I absolutely love this time of year, the changing of seasons, the cooling temperatures, the extra layers and feeling all snuggly. It makes my soul smile.
Every year I try to write something about autumn but I always end up thinking it to be really rubbish! I try to emulate the nature poems of Wordsworth and Keats, but when something has been perfected, you can’t add to it really can you?
Here is my attempt at writing a few paragraphs about this wonderful time of year:
As the year gets older, once again the temperatures get colder. Out come the jumpers and light jackets; no longer warm enough for bare arms. Maybe some cosy scarves will make an appearance for those brisk fresh mornings.
The sun is still shining, just hazier, nicely accenting the cool air and the harvest to be collected. The leaves will begin their change any day now; the streets littered with yellows, reds and bronzes, with a light crunch as you walk on through. You can’t help but kick up those leaves can you? Feeling like a kid again.
Some days may be rainy, miserable and grey, but you’ll feel light-hearted, dancing through puddles just like Gene Kelly. You’ll relish your warm coat, feeling rather snuggly as you walk through your surroundings, as autumn turns to winter.
And here is ‘To Autumn’ by John Keats:
Season of mists and mellow fruitfulness,
Close bosom-friend of the maturing sun;
Conspiring with him how to load and bless
With fruit the vines that round the thatch-eves run;
To bend with apples the moss’d cottage-trees,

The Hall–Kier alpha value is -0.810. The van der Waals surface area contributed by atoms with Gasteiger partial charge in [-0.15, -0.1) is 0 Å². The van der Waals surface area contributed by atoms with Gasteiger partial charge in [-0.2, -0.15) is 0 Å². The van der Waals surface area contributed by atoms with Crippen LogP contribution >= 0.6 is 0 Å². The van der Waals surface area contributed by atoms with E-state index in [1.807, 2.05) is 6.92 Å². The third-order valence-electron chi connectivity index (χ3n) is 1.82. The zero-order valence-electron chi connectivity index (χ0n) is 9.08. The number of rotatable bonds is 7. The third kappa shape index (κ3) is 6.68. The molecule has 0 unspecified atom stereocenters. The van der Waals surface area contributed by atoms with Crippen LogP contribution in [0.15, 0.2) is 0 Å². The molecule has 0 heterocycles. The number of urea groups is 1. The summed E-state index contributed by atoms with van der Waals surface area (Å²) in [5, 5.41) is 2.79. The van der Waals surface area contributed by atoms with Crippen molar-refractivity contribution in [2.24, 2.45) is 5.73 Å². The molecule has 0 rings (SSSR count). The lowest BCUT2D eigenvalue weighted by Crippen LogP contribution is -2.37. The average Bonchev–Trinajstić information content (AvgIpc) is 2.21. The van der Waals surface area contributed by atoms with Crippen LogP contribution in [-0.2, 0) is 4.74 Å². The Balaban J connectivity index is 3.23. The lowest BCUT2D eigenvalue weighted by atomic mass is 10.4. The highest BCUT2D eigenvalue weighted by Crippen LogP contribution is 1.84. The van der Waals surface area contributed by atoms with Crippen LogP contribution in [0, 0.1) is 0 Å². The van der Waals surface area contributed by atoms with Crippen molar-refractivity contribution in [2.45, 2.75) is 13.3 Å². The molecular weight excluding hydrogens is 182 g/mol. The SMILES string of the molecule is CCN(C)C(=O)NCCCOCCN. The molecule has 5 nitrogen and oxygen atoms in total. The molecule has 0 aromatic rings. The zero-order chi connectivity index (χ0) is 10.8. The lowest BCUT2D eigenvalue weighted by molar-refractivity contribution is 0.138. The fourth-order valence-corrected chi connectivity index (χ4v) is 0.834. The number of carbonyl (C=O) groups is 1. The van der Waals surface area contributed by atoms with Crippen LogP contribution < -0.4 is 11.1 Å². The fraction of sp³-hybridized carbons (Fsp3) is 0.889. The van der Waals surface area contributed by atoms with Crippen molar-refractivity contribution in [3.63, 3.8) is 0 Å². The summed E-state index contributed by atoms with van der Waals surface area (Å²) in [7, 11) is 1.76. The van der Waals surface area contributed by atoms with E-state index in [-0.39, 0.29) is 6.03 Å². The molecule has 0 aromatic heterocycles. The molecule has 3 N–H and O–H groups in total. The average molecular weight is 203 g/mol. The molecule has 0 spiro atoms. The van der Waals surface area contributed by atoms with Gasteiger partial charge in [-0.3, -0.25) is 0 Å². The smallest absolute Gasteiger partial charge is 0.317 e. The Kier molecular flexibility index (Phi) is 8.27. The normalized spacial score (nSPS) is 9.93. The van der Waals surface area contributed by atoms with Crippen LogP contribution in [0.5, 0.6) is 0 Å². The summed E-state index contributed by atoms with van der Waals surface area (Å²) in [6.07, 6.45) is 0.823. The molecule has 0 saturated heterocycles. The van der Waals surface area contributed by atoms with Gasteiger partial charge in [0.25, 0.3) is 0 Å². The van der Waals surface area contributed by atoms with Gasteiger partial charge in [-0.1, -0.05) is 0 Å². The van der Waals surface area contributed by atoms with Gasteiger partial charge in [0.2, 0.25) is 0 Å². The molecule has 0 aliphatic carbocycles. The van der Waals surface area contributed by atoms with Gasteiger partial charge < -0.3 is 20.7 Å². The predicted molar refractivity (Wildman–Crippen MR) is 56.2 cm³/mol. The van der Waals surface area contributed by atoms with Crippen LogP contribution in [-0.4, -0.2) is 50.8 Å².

And fill all fruit with ripeness to the core;
To swell the gourd, and plump the hazel shells
With a sweet kernel; to set budding more,
And still more, later flowers for the bees,
Until they think warm days will never cease,
For summer has o’er-brimm’d their clammy cells.
Who hath not seen thee oft amid thy store?
Sometimes whoever seeks abroad may find
Thee sitting careless on a granary floor,
Thy hair soft-lifted by the winnowing wind;
Or on a half-reap’d furrow sound asleep,
Drows’d with the fume of poppies, while thy hook
Spares the next swath and all its twined flowers:
And sometimes like a gleaner thou dost keep
Steady thy laden head across a brook;
Or by a cyder-press, with patient look,
Thou watchest the last oozings hours by hours.
Where are the songs of spring? Ay, Where are they?
Think not of them, thou hast thy music too,—
While barred clouds bloom the soft-dying day,
And touch the stubble-plains with rosy hue;
Then in a wailful choir the small gnats mourn
Among the river sallows, borne aloft
Or sinking as the light wind lives or dies;
And full-grown lambs loud bleat from hilly bourn;
Hedge-crickets sing; and now with treble soft
The red-breast whistles from a garden-croft;
And gathering swallows twitter in the skies.
I like the imagery that I am trying to create, but Keats just does it better and in rhyme!